Apomorphine infusional therapy in parkinson's disease: Clinical utility and lack of tolerance

Authors

  • Dr. Stephen T. Gancher,

    Corresponding author
    1. Departments of Neurology, Oregon Health Sciences University, Portland, Oregon, U.S.A.
    • Department of Neurology, Oregon Health Sciences University, 3181 Southwest Sam Jackson Park Road, Portland, OR 97201, U.S.A.
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  • John G. Nutt,

    1. Departments of Neurology, Oregon Health Sciences University, Portland, Oregon, U.S.A.
    2. Departments of Pharmacology, Oregon Health Sciences University, Portland, Oregon, U.S.A.
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  • William R. Woodward

    1. Departments of Biochemistry and Molecular Biology, Oregon Health Sciences University, Portland, Oregon, U.S.A.
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Abstract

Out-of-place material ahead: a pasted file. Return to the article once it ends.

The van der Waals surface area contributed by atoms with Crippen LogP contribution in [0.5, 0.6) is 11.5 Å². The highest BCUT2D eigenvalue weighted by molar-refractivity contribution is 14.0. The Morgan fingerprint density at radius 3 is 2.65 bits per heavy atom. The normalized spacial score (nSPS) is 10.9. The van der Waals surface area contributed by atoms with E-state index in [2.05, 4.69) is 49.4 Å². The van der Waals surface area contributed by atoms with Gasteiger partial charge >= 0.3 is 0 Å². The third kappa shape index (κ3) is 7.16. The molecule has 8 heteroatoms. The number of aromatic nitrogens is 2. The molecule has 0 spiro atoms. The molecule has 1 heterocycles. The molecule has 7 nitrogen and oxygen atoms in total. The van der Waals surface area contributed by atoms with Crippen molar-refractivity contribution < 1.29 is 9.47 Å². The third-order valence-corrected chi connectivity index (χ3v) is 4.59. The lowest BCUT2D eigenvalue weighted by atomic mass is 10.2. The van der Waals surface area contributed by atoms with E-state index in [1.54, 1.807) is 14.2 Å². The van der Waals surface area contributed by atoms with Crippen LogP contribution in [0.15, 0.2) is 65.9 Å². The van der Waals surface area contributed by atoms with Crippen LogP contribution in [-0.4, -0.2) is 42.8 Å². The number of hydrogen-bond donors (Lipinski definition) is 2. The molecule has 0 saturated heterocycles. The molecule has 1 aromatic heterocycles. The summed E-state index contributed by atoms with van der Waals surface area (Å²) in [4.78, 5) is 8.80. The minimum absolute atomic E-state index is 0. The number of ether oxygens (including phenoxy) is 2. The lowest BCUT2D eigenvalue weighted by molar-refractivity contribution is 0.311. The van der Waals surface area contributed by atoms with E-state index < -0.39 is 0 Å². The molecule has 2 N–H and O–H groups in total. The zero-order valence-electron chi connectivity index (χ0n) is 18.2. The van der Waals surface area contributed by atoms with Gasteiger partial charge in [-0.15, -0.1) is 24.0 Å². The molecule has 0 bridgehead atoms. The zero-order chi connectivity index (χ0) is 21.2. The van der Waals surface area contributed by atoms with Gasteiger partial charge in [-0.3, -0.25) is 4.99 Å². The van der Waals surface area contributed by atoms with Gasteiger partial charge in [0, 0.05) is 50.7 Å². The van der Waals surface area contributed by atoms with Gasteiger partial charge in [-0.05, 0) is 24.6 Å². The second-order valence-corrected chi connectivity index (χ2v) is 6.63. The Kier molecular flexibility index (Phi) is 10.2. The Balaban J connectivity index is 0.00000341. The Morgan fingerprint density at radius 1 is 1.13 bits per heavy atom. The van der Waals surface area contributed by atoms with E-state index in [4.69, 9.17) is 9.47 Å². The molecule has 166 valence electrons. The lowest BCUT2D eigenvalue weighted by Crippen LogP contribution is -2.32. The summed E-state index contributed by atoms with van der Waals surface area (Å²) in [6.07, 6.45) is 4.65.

We assessed the clinical utility of apomorphine infusional therapy in patients with parkinsonism and motor fluctuations and sought evidence for alterations in drug response resulting from chronic treatment. Six patients with Parkinson's disease were treated for 3 months with s. c. infusions of apomorphine administered during waking hours. At the beginning and the end of the study, test doses of apomorphine (12.5–100 μg/kg) were administered to establish a dose-response curve. Over the study, the patients reported a significant improvement in the number of “on” hours experienced per day and substantially reduced the dose and frequency of levodopa and other antiparkinsonian medications. No average change in apomorphine dose-response relationships or pharmacokinetics was observed during the study. However, two patients lowered the infusion rate during the 3-month observation and exhibited higher drug levels and longer responses following test doses of apomorphine given at the end of the study. Although pragmatic concerns with the use of infusion pumps solutions and adverse effects limited the overall benefit afforded by the treatment, this kind of drug treatment may be useful in selected patients with severe parkinsonism and fluctuations.

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